I'm heading over to the Enterprise 2.0 conference in Boston on June 22. If you're interested in the social customer and how businesses should respond to them - and how workplace performance can be improved - this is the one conference you shouldn't miss all year. I mean that. Go. I'll hook up with you if you're there. Contact me via Twitter to set up some time.
I asked Steve Wylie, the GM and Conference Director for this knockout of a conference and all around good guy, to write a guest post because I don't think I'm persuasive enough and this guy has those needed mesmerizing powers to get you there - using rational thought as his hypnotic tool of choice. He is also the editor of the Enterprise 2.0 Blog, which means he can write a pretty mean posting to begin with. He'll give you an idea of why an Enterprise 2.0 event is even more cogent than ever.
SF-based Steve is an events industry veteran, having handled some of the biggest conferences around including the Interop mega-events in Las Vegas and New York. He is an IT industry veteran too, as the former program director for InteropNet, which ran a multi-vendor test lab geared to evaluate, improve and showcase early implementations of open-standard IT infrastructure technology.
I'm always amazed at what it takes to run an event. I think event planning is a magnificent and difficult venture. But Enterprise 2.0 is not just an event, but one with actual content - and plenty of networking. Oh, if you want to hang around with the rock stars of the social web, they hang there too. Here's where you can get more info on the conference.
I'd truly take advantage of this and make the effort to get there.
Take it away, Steve
The Next Phase of Enterprise 2.0 AdoptionPaul kindly invited me to share my thoughts on the Enterprise 2.0 market and provide some highlights for the upcoming Enterprise 2.0 Conference in Boston. As the conference chair, I’ve got a fairly unique perspective on the state of Enterprise 2.0 and some ideas on where we’re headed. We’re roughly three years along since Harvard Professor Andrew McAfee first described this new category of enterprise software and organizational strategy that he dubbed “Enterprise 2.0”. Someone recently asked me what’s changed in the Enterprise 2.0 market from that point to present day.
For starters, we really didn’t have much of “a market” to speak of three years ago. At that first Enterprise 2.0 Conference we described a new vision for business applications that included some truly ground-breaking concepts. Attendees were largely business users and managers, frustrated with the disparity between fast-paced, consumer technology innovation and the dated applications being supported by corporate IT. At that first conference we were embarking on a radical journey to turn these business applications and the corporate culture around them upside down. We were ready to take on the world.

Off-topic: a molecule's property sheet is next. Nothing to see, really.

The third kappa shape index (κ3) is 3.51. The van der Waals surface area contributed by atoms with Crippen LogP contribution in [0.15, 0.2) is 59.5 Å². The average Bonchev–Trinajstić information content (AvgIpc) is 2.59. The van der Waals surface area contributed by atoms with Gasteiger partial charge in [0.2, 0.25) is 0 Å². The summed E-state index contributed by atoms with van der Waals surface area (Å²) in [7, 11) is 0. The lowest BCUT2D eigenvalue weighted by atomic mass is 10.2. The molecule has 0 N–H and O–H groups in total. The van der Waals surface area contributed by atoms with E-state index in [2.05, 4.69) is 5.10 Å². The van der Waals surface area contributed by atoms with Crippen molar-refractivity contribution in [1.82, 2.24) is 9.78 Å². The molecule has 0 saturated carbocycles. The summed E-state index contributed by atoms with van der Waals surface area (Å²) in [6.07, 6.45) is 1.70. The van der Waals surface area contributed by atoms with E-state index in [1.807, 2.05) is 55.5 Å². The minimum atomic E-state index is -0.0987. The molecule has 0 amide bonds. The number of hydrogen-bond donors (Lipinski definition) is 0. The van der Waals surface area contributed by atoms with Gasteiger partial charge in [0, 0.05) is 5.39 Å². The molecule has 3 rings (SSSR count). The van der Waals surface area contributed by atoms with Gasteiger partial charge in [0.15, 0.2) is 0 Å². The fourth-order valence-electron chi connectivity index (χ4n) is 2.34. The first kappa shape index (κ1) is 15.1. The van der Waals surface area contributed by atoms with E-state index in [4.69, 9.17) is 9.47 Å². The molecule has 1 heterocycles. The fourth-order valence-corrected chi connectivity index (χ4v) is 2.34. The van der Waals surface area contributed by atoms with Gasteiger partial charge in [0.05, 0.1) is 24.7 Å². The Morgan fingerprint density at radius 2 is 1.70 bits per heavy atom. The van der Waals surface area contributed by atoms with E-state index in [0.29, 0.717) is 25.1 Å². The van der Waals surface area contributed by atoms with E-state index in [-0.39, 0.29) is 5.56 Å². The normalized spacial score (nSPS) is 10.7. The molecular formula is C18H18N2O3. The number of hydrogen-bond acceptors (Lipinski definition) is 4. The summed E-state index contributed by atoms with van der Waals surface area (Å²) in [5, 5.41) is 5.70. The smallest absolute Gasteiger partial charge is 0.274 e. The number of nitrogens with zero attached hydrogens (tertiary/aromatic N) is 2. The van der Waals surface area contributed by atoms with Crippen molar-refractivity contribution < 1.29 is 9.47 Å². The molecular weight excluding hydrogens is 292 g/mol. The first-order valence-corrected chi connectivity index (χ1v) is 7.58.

Fast forward three years and those early aspirations are now grounded in reality. Momentum is building for what is now truly an Enterprise 2.0 “market” and we’re seeing many early signs of success. But while we’ve made tremendous progress in three years, Enterprise 2.0 concepts and applications are still striving to reach more wide-spread, enterprise-scale adoption. There is an abundance of use cases around small or department-level successes but far fewer examples of large-scale deployments – examples of Enterprise 2.0 concepts and applications that form part of an organization-wide fabric for productivity and communication. Why is that?
While we could argue that this is a very new market and that businesses take time to change, I also believe that Enterprise 2.0 will be challenged by large-scale adoption until corporate IT is fully on board. Early adoption has been largely driven by business users and department-level managers. They had a problem to solve and were fed up waiting for IT to provide the solutions they needed. They took matters into their own hands by finding workable, web-based solutions and even celebrated this new found freedom from IT. With a few exceptions, IT took a reactive posture to Enterprise 2.0 and viewed it as a threat to be managed, secured and even blocked in some cases.
Three years later and I see that posture changing for many IT leaders. We’re entering a new era where forward-looking IT leaders embrace Enterprise 2.0 as a strategic advantage and as part of a cohesive, company-wide system. This change is an important ingredient to the next phase of Enterprise 2.0 adoption.
So what should you expect from this year’s Enterprise 2.0 Conference? Expect to network with nearly 1500 people from over 40 countries. Expect our most comprehensive program to date with deep coverage of new topics like Social Media and Cloud Computing. Expect even more innovation from industry veterans and start-up vendors preparing for the next big thing. And expect to hear some really compelling case studies and speakers from organizations like the Obama Campaign, the US Army, Booz Allen Hamilton, Volvo and Jet Blue, all ready to share their experiences on how Enterprise 2.0 is transforming business – changing the world.